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When I first read about fawning, I did not think it applied to me at all. I have c-PTSD, and my go-to trauma response tends to be fight. Recently I was reading Dr. Devon Price’s book, Unmasking Autism, and came across a passage that made me rethink my self-perception.

One common fawning tactic among Autistics is mirroring: lightly mimicking the actions and emotions of another person, trying to meet the energy they are giving off so that they view us as normal and similar to themselves.” 

— Dr. Devon Price

Well, I’ll be damned.

This is an extremely accurate depiction of what I tend to do when I am not sure what reaction, mood, or attitude is expected of me in a given situation. It’s also how I attempt to ingratiate myself to someone, to seem “likeable” and agreeable.


Mirroring and empathy

There are many misguided and outdated theories suggesting Autistics can’t and don’t mirror because we “lack empathy” and are unable to engage in imitation.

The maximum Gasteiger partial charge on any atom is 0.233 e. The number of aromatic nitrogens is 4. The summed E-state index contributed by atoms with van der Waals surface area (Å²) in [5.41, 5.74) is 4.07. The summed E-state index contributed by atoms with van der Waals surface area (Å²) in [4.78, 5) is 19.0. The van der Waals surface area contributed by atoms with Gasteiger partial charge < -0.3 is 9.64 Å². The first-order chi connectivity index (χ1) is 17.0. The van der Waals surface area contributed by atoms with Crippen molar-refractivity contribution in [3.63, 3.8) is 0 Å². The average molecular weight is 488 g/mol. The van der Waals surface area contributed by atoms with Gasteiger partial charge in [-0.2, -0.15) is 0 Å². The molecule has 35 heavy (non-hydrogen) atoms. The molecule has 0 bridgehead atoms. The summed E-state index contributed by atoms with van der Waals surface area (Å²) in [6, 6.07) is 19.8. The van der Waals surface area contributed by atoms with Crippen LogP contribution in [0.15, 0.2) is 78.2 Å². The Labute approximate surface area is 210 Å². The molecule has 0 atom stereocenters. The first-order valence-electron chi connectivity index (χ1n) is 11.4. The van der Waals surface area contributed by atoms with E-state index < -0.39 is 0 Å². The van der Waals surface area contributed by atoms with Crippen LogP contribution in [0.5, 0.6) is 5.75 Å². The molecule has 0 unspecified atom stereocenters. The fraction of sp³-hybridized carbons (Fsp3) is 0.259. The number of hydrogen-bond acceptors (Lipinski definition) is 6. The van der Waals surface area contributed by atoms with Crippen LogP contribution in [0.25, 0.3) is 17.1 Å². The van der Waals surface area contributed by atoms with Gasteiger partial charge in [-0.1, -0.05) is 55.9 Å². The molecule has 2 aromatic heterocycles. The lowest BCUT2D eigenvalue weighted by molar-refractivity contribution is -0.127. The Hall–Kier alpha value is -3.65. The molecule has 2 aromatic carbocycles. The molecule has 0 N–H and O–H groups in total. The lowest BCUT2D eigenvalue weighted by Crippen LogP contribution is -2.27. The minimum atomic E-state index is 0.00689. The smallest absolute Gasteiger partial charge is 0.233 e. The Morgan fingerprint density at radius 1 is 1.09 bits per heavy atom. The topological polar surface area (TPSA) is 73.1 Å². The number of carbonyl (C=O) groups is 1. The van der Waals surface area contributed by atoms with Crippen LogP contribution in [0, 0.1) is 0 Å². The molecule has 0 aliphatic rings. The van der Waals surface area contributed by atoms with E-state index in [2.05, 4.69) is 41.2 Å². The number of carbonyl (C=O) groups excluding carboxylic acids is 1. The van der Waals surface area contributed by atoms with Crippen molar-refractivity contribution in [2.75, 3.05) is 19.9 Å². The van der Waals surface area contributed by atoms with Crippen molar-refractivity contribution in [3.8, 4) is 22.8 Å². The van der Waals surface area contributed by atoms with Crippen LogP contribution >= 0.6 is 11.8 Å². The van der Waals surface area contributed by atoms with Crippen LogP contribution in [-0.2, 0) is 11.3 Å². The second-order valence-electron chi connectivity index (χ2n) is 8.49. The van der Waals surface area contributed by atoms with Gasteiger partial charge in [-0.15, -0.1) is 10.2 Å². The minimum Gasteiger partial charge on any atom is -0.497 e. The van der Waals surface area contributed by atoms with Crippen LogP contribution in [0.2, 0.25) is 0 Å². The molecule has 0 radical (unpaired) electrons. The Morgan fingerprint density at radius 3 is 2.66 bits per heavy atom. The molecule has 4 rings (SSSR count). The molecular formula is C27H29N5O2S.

Except that Autistics use imitation all the time: in echolalia (repeating, or “echoing” speech we’ve heard), as a stim, or as a form of communication when we’re not sure how to convey what we want to say in our own words.

One needs to be able to accurately identify, relate to, and empathize with someone’s mood or attitude in order to mirror it back to them.

Many Autistics are highly empathic. The difficulty is allistics and autistics have very different ways of conveying our empathy, causing miscommunication or misunderstanding. This phenomenon has been described by Autistic scholars as The Double Empathy Problem.

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If we’re constantly corrected, criticized, even punished just for being ourselves, then who else are we supposed to be?

It makes perfect sense we’d try to find someone who seems to be getting through life much more easily and try to mirror their personality, in the hopes that our lives could be made easier too.